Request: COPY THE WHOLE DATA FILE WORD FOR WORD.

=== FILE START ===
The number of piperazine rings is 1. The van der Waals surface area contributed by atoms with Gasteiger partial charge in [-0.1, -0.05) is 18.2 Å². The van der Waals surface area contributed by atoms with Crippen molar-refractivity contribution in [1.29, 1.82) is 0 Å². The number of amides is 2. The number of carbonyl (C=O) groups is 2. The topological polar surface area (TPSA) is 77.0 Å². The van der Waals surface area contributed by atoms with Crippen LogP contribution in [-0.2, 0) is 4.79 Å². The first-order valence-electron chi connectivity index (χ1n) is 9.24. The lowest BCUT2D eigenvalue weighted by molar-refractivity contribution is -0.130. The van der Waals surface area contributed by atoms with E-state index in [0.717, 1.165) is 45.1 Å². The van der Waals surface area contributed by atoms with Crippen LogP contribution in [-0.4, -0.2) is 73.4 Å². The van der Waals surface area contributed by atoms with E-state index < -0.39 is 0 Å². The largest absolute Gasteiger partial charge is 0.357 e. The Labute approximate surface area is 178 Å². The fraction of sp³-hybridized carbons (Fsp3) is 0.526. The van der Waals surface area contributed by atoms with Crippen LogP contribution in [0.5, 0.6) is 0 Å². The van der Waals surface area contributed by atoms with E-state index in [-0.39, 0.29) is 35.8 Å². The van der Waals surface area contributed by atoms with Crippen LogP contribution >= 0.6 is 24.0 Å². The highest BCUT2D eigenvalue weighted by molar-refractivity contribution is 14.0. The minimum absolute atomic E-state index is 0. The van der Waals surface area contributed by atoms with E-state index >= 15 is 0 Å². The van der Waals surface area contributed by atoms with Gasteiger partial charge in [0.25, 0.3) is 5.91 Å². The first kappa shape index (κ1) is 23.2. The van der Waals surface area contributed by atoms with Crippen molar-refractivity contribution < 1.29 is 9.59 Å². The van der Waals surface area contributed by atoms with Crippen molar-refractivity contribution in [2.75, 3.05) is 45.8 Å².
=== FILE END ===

The number of piperazine rings is 1. The van der Waals surface area contributed by atoms with Gasteiger partial charge in [-0.1, -0.05) is 18.2 Å². The van der Waals surface area contributed by atoms with Crippen molar-refractivity contribution in [1.29, 1.82) is 0 Å². The number of amides is 2. The number of carbonyl (C=O) groups is 2. The topological polar surface area (TPSA) is 77.0 Å². The van der Waals surface area contributed by atoms with Crippen LogP contribution in [-0.2, 0) is 4.79 Å². The first-order valence-electron chi connectivity index (χ1n) is 9.24. The lowest BCUT2D eigenvalue weighted by molar-refractivity contribution is -0.130. The van der Waals surface area contributed by atoms with E-state index in [0.717, 1.165) is 45.1 Å². The van der Waals surface area contributed by atoms with Crippen LogP contribution in [-0.4, -0.2) is 73.4 Å². The van der Waals surface area contributed by atoms with E-state index < -0.39 is 0 Å². The largest absolute Gasteiger partial charge is 0.357 e. The Labute approximate surface area is 178 Å². The fraction of sp³-hybridized carbons (Fsp3) is 0.526. The van der Waals surface area contributed by atoms with Crippen LogP contribution in [0.5, 0.6) is 0 Å². The van der Waals surface area contributed by atoms with E-state index in [-0.39, 0.29) is 35.8 Å². The van der Waals surface area contributed by atoms with Crippen LogP contribution >= 0.6 is 24.0 Å². The highest BCUT2D eigenvalue weighted by molar-refractivity contribution is 14.0. The minimum absolute atomic E-state index is 0. The van der Waals surface area contributed by atoms with E-state index >= 15 is 0 Å². The van der Waals surface area contributed by atoms with Gasteiger partial charge in [0.25, 0.3) is 5.91 Å². The first kappa shape index (κ1) is 23.2. The van der Waals surface area contributed by atoms with Crippen molar-refractivity contribution < 1.29 is 9.59 Å². The van der Waals surface area contributed by atoms with Crippen molar-refractivity contribution in [2.75, 3.05) is 45.8 Å².